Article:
Children with Autism may be faring better than commonly thought

ASD is a developmental brain disorder that affects about one in 54 kids in the United States, according to the U.S. Centers for Disease Control and Prevention.

The disorder is complex, and varies widely from person to person.

Some children have milder problems with socializing and communicating, for example, while others are profoundly affected — speaking little, if at all, and getting wrapped up in repetitive, obsessive behaviors. Some kids have intellectual disabilities, while others have average or above-average IQs.

Much of the research on ASD has focused on the challenges, with little looking at the positive trajectories kids take over time.

“This is an important perspective,” said Giacomo Vivanti, an associate professor with Drexel University’s A.J. Drexel Autism Institute, in Philadelphia.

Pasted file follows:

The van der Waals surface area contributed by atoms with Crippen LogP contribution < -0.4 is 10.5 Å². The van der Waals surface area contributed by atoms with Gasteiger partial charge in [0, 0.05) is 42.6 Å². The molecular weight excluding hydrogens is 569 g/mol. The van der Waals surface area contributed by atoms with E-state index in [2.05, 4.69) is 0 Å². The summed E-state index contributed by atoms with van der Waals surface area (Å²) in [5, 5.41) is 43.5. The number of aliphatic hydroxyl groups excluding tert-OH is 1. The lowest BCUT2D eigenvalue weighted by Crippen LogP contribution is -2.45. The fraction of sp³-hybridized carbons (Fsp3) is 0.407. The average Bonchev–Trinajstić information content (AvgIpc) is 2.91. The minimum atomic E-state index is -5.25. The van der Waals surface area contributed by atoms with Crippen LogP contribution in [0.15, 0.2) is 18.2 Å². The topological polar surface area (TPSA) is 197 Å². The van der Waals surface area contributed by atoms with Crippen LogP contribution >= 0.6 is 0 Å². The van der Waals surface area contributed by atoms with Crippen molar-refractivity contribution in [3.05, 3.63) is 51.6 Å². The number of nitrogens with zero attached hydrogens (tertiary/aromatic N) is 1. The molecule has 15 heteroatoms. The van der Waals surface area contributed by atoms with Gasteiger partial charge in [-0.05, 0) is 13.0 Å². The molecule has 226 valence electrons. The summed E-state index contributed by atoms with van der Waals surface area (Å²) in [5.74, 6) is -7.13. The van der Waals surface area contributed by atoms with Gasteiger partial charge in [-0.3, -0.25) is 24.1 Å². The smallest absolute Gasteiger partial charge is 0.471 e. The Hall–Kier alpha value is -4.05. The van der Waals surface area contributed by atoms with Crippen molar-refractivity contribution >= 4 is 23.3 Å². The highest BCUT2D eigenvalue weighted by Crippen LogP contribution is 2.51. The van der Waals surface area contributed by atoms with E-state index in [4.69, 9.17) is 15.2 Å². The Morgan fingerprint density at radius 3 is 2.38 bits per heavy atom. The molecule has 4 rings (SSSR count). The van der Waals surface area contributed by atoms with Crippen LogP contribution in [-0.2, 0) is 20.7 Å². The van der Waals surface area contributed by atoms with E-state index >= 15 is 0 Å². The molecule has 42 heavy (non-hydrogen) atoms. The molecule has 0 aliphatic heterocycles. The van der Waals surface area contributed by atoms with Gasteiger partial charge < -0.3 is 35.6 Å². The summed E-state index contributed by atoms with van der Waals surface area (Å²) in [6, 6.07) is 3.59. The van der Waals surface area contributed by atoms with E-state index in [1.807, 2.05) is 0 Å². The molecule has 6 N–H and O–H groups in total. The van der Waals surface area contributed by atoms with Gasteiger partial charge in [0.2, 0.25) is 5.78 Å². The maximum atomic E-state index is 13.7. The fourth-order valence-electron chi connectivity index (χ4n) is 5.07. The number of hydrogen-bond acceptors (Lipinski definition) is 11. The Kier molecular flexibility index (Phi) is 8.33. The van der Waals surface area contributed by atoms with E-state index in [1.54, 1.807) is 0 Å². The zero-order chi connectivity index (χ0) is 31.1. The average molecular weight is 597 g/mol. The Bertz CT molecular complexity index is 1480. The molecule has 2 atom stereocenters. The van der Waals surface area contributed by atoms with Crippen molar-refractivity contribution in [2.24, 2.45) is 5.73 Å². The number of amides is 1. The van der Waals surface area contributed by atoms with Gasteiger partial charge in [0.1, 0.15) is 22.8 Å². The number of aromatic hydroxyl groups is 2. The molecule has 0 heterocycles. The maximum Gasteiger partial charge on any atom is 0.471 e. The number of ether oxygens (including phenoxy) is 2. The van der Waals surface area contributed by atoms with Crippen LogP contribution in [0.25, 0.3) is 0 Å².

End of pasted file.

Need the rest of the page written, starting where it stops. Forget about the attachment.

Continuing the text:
Vivanti, who was not involved in the study, called the findings “encouraging.”

He agreed that proficiency — whether kids with ASD achieve a particular threshold in their ability to communicate, socialize or regulate their behavior — is only one measure of a “good” outcome.

“Looking at growth in those areas can be equally important,” Vivanti said. And, in fact, he added, families may find progress more important.

For the study, Szatmari’s team followed 272 Canadian children diagnosed with ASD. They were assessed three times between the ages of 2 and 5, and twice more between ages 8 and 10.

The researchers looked at how well the kids were doing in five areas: communication, social skills, day-to-day activities, and “internalizing” and “externalizing” behaviors. Internalizing problems include anxiety, social withdrawal and depression, while externalizing problems include things like rule-breaking or aggression.

By age 10, most kids were doing well — either proficient or growing — on at least one area. Just under 24% were doing well on four areas.

There was a lot of variation: Half of kids, for example, were proficient when it came to externalizing behaviors, while only 20% were proficient in social skills.